Frontline staff at Oxford Health NHS FT are consistently finding time to spend with their patients despite tight budgets and stretched hours. Since 2009 the Productive Care team at Oxford Health NHS FT have worked with 180 of over 200 clinical teams, helping them to develop sustainable improvements that release more face-to-face time with patients.
At a recent Health Matters talk at Oxford Brookes University, Jo Atkins, Tessa Slater and Pam Treadwell explained how a bottom-up approach gives clinical staff control over change to their daily routines. No-one is better placed with the knowledge, skills and experience to embark on improvements that make a real difference to patient care.
An essential foundation for implementing change, Jo explains, is to have a well-organised working environment, know how well you are doing, and be able to see patient status at a glance. That’s knowing what your patients think, what your latest patient statistics are and how, and within what timeframes, their care is being delivered.
So what does sustainable improvement look like, and how does it work? “It’s reducing delays, reducing errors, thinking differently and reducing waste while adding value to patients and staff,” says programme lead, Pam Treadwell. Teams recognise areas for improvement and use the programme toolkit – photos, timing activities, waste management, spaghetti diagrams – to determine how they can sort, set, shine, standardise and sustain their new procedures.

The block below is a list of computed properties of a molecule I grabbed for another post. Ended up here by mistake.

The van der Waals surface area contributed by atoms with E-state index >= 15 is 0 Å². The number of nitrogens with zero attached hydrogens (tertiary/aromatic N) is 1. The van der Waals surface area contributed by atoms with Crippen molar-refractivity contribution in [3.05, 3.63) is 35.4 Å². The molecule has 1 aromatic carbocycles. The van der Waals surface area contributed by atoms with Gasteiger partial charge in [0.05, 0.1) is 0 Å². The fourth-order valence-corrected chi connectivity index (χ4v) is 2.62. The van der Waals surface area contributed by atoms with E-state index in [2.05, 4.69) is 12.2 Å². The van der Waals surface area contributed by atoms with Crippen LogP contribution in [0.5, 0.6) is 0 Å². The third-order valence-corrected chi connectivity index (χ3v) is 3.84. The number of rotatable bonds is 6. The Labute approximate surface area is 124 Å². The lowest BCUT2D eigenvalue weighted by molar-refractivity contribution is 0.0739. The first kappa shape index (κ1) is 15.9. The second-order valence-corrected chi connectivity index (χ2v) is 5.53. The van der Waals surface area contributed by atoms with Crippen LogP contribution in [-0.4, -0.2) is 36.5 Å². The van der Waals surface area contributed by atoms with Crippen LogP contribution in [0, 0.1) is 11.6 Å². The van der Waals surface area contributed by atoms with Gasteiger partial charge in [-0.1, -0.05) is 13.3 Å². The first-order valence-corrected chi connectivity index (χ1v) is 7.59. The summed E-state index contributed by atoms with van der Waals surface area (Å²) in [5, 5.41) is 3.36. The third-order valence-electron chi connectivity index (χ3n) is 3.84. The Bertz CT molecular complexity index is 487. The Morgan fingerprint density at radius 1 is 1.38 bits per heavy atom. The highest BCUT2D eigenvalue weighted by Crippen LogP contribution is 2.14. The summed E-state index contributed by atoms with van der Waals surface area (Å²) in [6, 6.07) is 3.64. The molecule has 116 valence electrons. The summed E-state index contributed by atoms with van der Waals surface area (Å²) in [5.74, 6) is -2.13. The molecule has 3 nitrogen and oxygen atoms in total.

This routine has worked particularly well for our district nurses, who have developed their own systematic routine for signing nursing bags in and out and restocking supplies. Instead of filling their cars with supplies and equipment, the nurses now have efficiently stocked bags with everything they need at hand.
What’s also important is showing how sustainable improvements make a difference to the patient experience, patient safety, the efficiency of the care being given and to staff wellbeing too. Know How We are Doing (KHWD) boards are visual management tools placed in team environments that collate positive and negative information, available for staff, patients and the public to see. It’s a transparent communication about the performance and aspirations of a team, used to celebrate their successes and highlight areas for improvement while including patients in the changes being made to the care they receive.
Productive care recognises how small changes to everyday routines can make a real difference by saving time and resources and increasing efficiency. Even the Productive Care team make changes to their routines – look out for new, electronic KHWD boards coming soon, helping to improve their access and interactivity to staff and patients.